The immortality of Ents is a rather difficult topic. Like everything to do with Ents it is never really covered and assumptions have to be made from what we are told in the text.
The main argument against "immortality" seems to be this quote from Treebeard. I've repeatedly seen it used to described the "death" of Ents (by means other than damage to their body or soul, in the same way Elves can "die")
‘The trees and the Ents,’ said Treebeard. ‘I do not understand all that goes on myself, so I cannot explain it to you. Some of us are still true Ents, and lively enough in our fashion, but many are growing sleepy, going tree-ish, as you might say. Most of the trees are just trees, of course; but many are half awake. Some are quite wide awake, and a few are, well, ah, well getting Entish. That is going on all the time.
The Two Towers, Book III, Chapter 4: Treebeard
This quote on the surface seems to suggest that Ents can at one point in their lifespan become sleepy and stop moving. Some trees however become quite lively and can be said to be becoming "Entish". Whether this means they've possessed the spirit of another Ent who's gone "tree-ish" or it is just an active tree described as being more Ent-like than regular trees is anyone's guess.
‘The New Age begins,’ said Gandalf, ‘and in this age it may well prove that the kingdoms of Men shall outlast you, Fangorn my friend.
Return of the King, Book VI, Chapter 6: Many Partings
Towards the end of the Return of the King, Gandalf again suggests that Ents may not be "immortal" saying that the kingdoms of Men may outlast even him.
As per my answer to a question about Treebeard's age, I think it's very probable that Ents are incredibly long lived and "immortal". Further, in the chapter "Many Partings" Galadriel suggest to Treebeard that they may meet again when the world is renewed (After Dagor Dagorath, the final battle) and will walk again in the spring.
‘It is long, long since we met by stock or by stone, A vanimar, vanima´lion nostari!’ he said. ‘It is sad that we should meet only thus at the ending. For the world is changing: I feel it in the water, I feel it in the earth, and I smell it in the air. I do not think we shall meet again.’ And Celeborn said: ‘I do not know, Eldest.’ But Galadriel said: ‘Not in Middle-earth, nor until the lands that lie under the wave are lifted up again. Then in the willow-meads of Tasarinan we may meet in the Spring. Farewell!’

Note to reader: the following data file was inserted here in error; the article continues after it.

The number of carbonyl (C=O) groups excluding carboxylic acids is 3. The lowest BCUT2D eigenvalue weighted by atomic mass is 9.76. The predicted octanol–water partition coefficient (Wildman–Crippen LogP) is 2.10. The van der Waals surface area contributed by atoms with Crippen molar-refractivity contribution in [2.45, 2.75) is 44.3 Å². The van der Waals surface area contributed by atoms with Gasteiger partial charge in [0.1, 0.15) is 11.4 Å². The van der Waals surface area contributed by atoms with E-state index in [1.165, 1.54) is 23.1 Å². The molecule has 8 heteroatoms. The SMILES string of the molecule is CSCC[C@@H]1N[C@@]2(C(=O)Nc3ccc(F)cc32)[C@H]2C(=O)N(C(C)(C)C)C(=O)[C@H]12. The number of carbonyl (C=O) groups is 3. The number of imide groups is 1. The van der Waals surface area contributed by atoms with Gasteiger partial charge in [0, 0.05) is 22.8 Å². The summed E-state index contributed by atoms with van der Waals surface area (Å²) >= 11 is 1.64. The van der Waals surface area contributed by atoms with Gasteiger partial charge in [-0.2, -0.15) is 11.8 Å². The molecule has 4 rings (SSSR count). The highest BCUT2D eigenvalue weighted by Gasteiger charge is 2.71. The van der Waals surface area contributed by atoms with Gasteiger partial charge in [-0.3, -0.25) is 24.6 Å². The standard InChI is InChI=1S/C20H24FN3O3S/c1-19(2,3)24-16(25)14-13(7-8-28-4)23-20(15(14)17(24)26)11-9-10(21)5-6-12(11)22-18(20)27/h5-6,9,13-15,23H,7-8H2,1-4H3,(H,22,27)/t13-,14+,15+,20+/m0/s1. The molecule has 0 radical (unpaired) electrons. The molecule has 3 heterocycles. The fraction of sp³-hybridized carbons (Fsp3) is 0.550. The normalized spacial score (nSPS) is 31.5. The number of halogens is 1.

This seems to suggest that unless something else causes it, the Ents do not die.
Note on immortality
Throughout the main body of the answer I've been careful not to blindly use the term immortality. In Tolkien's Legendarium, immortal beings are tied to the Earth and live and die by it. Even if an Elf's body is destroyed, they return to the Halls of Mandos and can be "reclothed" to return to Arda physically. This is however not known about Ents. After Beechbone's death in the Battle of Isengard it isn't suggested that his fëar will simply be transferred to another tree. He is presumed to die. In that case their fëar is not tied to Middle-earth, and like Men passes on at death. So while they may be incredibly long lived they may not be tied to Arda in the way Elves are. None of this, however, is certain. It may be that as an Ent's fëar can move between Olvar (trees/flora), although Treebeard's suggestion that the Ent's are dying out would go against that.
Based on all the evidence (what little we have) I think it is very unlikely that the Ents are immortal in the same way as Elves. While they only died from physical harm done to them and some spirits can be trapped by their body becoming tree-like. If an Ent is to die, their spirit would not be repurposed and continue to live on but would return somewhere either to Aman or out into the Void.